A grand challenge for medicine is to develop tools to selectively image and treat diseased cells. Rare earth doped upconverting nanoparticles (UCNPs) have been extensively studied for imaging applications because of their ability to absorb near infrared radiation (NIR) and emit visible light, but these particles cannot induce therapy alone. Recently, we developed methods to couple the UCNPs to visible and NIR-absorbing gold nanostructures through nucleic acid interactions. Here, we show that gold-UCNP clusters with optimized plasmon resonance and particle compositions provide both in vitro imaging contrast and combination cell killing through simultaneous photothermal (PTT) and photodynamic (PDT) therapy. PDT was induced by embedding singlet oxygen photosensitizers in silica shells on the UCNPs. Upon photoexcitation with 980 nm light, the NIR absorbing gold-UCNP clusters both increased the local temperature and generated singlet oxygen, increasing cell killing relative to either modality alone. The multifunctional polyethylene glycol (PEG) coated gold-NaYF4:Yb/Er clusters exhibited high biocompatibility without irradiation but synergistic cell killing of MCF-7 cancer cells under light excitation. Finally, we also demonstrate that an optimal gold plasmon resonance is critical for minimizing absorbance overlap with the photosensitizers.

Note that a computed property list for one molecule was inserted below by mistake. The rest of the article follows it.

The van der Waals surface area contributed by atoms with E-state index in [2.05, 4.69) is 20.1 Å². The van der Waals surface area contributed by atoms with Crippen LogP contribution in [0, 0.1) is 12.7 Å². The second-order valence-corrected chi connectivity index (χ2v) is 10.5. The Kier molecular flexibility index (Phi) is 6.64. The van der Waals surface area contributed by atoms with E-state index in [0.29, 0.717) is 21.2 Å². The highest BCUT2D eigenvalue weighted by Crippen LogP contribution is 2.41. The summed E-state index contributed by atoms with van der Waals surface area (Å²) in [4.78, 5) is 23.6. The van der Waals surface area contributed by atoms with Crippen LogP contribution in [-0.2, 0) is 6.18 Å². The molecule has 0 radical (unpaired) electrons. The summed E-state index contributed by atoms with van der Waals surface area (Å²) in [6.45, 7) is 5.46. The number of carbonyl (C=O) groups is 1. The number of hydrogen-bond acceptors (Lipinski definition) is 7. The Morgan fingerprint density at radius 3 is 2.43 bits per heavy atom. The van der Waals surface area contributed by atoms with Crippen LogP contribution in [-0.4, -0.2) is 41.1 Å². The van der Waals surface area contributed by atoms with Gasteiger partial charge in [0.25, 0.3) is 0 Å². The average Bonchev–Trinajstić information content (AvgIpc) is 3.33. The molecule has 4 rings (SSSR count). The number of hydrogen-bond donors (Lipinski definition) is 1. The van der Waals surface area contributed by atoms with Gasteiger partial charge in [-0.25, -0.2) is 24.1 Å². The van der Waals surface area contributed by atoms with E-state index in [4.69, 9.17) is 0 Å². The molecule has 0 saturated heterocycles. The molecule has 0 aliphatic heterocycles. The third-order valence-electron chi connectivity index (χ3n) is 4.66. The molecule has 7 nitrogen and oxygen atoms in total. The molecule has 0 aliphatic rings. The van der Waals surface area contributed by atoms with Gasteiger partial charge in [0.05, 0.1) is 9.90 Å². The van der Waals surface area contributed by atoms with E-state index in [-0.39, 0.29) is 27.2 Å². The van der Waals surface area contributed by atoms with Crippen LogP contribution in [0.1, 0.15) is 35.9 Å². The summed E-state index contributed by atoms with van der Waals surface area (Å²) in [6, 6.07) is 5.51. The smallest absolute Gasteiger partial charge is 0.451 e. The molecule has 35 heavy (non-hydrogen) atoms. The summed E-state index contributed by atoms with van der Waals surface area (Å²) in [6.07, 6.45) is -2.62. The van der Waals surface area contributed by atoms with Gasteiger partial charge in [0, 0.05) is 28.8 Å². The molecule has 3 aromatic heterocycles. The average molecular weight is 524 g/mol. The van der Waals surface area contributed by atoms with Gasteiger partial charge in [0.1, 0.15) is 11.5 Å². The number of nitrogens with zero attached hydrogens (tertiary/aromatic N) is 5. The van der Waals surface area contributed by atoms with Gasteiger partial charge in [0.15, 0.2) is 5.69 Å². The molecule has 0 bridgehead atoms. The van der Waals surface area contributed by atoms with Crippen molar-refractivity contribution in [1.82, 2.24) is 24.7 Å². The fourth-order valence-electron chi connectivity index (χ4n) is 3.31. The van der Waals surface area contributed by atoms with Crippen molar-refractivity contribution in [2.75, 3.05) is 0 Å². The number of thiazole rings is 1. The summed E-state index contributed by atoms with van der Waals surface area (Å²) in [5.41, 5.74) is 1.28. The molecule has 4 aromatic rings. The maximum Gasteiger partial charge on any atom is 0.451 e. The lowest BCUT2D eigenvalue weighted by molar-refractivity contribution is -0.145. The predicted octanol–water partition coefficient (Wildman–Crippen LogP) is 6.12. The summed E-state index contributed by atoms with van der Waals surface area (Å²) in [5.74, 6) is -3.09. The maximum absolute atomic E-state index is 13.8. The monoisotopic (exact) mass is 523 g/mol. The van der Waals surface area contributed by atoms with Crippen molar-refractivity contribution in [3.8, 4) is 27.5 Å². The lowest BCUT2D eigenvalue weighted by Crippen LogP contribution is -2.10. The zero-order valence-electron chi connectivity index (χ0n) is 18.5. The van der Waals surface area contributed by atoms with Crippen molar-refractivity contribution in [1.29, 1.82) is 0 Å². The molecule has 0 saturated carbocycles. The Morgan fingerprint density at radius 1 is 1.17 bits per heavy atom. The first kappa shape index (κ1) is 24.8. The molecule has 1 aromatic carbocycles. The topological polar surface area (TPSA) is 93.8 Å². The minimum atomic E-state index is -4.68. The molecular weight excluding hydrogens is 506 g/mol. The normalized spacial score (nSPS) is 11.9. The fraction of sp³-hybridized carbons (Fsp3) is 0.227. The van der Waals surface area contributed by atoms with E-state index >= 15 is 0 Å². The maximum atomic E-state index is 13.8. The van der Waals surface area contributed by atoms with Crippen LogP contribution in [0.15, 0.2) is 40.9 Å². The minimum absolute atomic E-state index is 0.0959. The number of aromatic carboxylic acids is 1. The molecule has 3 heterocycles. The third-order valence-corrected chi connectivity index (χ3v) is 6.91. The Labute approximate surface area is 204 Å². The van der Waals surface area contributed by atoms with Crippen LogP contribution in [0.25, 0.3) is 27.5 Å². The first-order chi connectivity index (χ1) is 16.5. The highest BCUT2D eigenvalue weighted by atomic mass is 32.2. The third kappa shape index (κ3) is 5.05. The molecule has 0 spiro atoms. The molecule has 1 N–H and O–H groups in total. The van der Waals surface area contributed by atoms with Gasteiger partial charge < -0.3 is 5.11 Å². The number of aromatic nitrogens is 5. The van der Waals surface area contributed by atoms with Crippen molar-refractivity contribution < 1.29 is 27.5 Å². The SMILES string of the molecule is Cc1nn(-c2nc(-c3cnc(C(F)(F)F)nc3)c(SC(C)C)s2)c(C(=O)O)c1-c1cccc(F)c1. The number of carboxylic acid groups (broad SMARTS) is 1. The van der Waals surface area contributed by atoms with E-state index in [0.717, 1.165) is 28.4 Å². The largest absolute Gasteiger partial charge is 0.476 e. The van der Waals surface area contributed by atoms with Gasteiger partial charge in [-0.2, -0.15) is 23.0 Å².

All Science Journal Classification (ASJC) codes
- General Chemistry
- Biomedical Engineering
- General Materials Science